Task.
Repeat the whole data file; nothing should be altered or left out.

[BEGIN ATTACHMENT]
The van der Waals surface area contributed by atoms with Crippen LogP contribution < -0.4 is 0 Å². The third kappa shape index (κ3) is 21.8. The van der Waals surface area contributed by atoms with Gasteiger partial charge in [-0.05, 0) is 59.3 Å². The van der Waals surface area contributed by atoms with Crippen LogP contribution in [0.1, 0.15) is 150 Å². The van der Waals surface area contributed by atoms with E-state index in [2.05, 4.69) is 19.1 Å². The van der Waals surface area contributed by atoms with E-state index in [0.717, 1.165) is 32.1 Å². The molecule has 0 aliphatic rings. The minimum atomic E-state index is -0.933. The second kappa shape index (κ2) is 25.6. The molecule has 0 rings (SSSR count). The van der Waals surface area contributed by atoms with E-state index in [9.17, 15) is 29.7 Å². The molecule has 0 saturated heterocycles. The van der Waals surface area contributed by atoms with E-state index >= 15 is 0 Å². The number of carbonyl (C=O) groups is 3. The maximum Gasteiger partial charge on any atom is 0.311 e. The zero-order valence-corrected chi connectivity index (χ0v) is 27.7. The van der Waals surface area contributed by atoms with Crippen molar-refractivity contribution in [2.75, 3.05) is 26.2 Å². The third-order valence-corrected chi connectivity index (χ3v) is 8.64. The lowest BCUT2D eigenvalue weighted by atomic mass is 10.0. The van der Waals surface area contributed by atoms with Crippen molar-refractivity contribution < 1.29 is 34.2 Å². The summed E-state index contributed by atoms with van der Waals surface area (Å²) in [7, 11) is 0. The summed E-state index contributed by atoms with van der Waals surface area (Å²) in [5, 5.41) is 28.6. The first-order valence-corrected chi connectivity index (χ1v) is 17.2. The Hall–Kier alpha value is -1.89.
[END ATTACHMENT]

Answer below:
The van der Waals surface area contributed by atoms with Crippen LogP contribution < -0.4 is 0 Å². The third kappa shape index (κ3) is 21.8. The van der Waals surface area contributed by atoms with Gasteiger partial charge in [-0.05, 0) is 59.3 Å². The van der Waals surface area contributed by atoms with Crippen LogP contribution in [0.1, 0.15) is 150 Å². The van der Waals surface area contributed by atoms with E-state index in [2.05, 4.69) is 19.1 Å². The van der Waals surface area contributed by atoms with E-state index in [0.717, 1.165) is 32.1 Å². The molecule has 0 aliphatic rings. The minimum atomic E-state index is -0.933. The second kappa shape index (κ2) is 25.6. The molecule has 0 rings (SSSR count). The van der Waals surface area contributed by atoms with E-state index in [9.17, 15) is 29.7 Å². The molecule has 0 saturated heterocycles. The van der Waals surface area contributed by atoms with E-state index >= 15 is 0 Å². The number of carbonyl (C=O) groups is 3. The maximum Gasteiger partial charge on any atom is 0.311 e. The zero-order valence-corrected chi connectivity index (χ0v) is 27.7. The van der Waals surface area contributed by atoms with Crippen molar-refractivity contribution in [2.75, 3.05) is 26.2 Å². The third-order valence-corrected chi connectivity index (χ3v) is 8.64. The lowest BCUT2D eigenvalue weighted by atomic mass is 10.0. The van der Waals surface area contributed by atoms with Crippen molar-refractivity contribution < 1.29 is 34.2 Å². The summed E-state index contributed by atoms with van der Waals surface area (Å²) in [7, 11) is 0. The summed E-state index contributed by atoms with van der Waals surface area (Å²) in [5, 5.41) is 28.6. The first-order valence-corrected chi connectivity index (χ1v) is 17.2. The Hall–Kier alpha value is -1.89.